A malaria vaccine has proved to be 77% effective in early trials and could be a major breakthrough against the disease, says the University of Oxford team behind it.Malaria kills more than 400,000 people a year, mostly children in sub-Saharan Africa.
But despite many vaccines being trialled over the years, this is the first to meet the required target.
Larger trials in nearly 5,000 children between the ages of five months and three years will now be carried out across four African countries to confirm the findings.
Study author Adrian Hill, director of the Jenner Institute and professor of vaccinology at the University of Oxford, said he believed the vaccine was the first to reach the World Health Organization's goal of at least 75% efficacy.
The most effective malaria vaccine to date had only shown 55% efficacy in trials on African children.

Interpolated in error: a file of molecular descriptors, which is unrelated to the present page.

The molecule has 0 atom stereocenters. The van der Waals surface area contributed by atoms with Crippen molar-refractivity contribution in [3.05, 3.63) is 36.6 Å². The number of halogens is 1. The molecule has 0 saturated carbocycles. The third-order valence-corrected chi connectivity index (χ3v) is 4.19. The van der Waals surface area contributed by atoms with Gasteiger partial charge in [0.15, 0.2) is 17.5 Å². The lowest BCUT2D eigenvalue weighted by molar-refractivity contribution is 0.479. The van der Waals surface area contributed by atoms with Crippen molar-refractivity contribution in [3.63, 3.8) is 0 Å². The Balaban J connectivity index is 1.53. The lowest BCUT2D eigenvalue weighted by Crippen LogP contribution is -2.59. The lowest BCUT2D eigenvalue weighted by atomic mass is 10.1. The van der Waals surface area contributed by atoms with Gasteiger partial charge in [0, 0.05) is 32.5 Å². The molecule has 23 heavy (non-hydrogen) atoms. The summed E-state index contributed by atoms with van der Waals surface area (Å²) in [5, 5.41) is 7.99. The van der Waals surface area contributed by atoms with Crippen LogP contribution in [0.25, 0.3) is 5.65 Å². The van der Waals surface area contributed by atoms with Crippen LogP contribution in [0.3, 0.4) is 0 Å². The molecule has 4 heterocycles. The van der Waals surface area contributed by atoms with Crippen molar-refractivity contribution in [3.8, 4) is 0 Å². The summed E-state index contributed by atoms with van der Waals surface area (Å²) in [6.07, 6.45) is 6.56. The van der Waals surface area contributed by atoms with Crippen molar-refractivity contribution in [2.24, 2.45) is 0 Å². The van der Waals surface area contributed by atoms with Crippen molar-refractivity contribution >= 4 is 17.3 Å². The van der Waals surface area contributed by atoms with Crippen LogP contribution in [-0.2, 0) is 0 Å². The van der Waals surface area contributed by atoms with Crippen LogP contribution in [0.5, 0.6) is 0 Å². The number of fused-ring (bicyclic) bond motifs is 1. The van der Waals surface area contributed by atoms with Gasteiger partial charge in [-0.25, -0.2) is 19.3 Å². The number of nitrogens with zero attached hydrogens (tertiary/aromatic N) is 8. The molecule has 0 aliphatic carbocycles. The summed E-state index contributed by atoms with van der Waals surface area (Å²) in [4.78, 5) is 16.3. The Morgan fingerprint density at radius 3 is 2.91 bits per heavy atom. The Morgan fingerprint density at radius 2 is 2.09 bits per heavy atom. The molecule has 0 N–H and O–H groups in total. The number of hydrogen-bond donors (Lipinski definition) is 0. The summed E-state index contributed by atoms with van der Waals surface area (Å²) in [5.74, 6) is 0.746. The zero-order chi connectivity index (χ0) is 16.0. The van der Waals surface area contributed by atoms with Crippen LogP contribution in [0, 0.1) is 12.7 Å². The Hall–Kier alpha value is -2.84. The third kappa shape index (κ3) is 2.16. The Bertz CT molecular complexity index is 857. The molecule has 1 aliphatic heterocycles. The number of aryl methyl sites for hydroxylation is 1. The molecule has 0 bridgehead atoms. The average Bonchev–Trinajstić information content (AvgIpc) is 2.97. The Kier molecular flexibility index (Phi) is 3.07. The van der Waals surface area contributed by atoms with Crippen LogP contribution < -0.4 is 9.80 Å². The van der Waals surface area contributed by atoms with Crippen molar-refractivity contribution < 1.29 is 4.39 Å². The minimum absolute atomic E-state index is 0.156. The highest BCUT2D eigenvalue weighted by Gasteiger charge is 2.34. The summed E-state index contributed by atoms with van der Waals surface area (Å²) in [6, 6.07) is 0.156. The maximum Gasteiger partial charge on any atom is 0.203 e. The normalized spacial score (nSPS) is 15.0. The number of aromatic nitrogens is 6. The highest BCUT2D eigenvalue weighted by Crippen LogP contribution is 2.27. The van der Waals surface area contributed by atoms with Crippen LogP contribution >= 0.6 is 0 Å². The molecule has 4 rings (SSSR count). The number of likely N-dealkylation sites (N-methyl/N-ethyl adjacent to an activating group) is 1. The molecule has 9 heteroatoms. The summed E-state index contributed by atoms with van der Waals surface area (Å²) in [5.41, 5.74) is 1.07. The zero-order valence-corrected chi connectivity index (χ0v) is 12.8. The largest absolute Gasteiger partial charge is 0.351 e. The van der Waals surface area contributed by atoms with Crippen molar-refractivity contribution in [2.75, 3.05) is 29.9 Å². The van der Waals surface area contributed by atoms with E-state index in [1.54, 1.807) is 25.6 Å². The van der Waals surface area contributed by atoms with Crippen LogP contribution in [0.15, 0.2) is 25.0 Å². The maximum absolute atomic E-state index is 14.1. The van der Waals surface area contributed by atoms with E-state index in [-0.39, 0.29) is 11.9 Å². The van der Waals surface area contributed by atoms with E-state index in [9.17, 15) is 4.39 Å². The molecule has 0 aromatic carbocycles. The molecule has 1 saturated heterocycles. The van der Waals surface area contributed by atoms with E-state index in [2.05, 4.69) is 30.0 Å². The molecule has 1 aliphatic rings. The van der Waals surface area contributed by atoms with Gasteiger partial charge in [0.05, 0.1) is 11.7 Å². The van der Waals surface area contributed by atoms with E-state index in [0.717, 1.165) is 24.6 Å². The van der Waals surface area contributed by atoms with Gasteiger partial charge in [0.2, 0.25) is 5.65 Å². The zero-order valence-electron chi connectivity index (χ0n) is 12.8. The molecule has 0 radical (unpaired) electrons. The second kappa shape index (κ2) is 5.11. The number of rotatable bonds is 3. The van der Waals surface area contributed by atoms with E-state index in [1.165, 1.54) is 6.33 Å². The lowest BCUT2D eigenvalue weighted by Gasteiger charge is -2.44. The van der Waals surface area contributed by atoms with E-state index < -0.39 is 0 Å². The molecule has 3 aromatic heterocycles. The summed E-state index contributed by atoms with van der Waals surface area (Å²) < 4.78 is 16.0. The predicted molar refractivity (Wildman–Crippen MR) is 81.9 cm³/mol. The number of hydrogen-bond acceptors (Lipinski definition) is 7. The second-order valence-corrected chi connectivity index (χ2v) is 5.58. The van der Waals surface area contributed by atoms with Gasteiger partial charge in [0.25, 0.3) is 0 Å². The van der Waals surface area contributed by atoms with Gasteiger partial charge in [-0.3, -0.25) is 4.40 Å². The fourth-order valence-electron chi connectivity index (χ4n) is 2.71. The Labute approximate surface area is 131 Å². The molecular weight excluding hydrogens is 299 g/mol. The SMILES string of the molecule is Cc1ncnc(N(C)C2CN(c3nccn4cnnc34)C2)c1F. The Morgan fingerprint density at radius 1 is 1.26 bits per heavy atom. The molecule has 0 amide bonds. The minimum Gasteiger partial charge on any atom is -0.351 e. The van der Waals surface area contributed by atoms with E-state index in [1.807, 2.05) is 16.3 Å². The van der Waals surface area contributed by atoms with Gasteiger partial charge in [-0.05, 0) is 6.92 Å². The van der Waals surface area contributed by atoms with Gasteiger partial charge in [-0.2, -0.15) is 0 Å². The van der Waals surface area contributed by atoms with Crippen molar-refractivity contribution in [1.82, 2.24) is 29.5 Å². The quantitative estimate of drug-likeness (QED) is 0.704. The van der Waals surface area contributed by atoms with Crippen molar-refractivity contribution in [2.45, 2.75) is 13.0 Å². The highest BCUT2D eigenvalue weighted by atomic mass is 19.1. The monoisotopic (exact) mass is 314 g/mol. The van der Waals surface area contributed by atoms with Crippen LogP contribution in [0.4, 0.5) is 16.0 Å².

The trials of this malaria vaccine started in 2019, long before coronavirus appeared - and the Oxford team developed its Covid vaccine (with AstraZeneca) on the strength of its research into malaria, Prof Hill said.Malaria is a life-threatening disease caused by parasites that are transmitted to people through mosquito bites. Although preventable and curable, the World Health Organization estimates there were 229 million cases worldwide in 2019 and 409,000 deaths.
The illness starts with symptoms such as fever, headaches and chills and, without treatment, can progress quickly to severe illness and often death.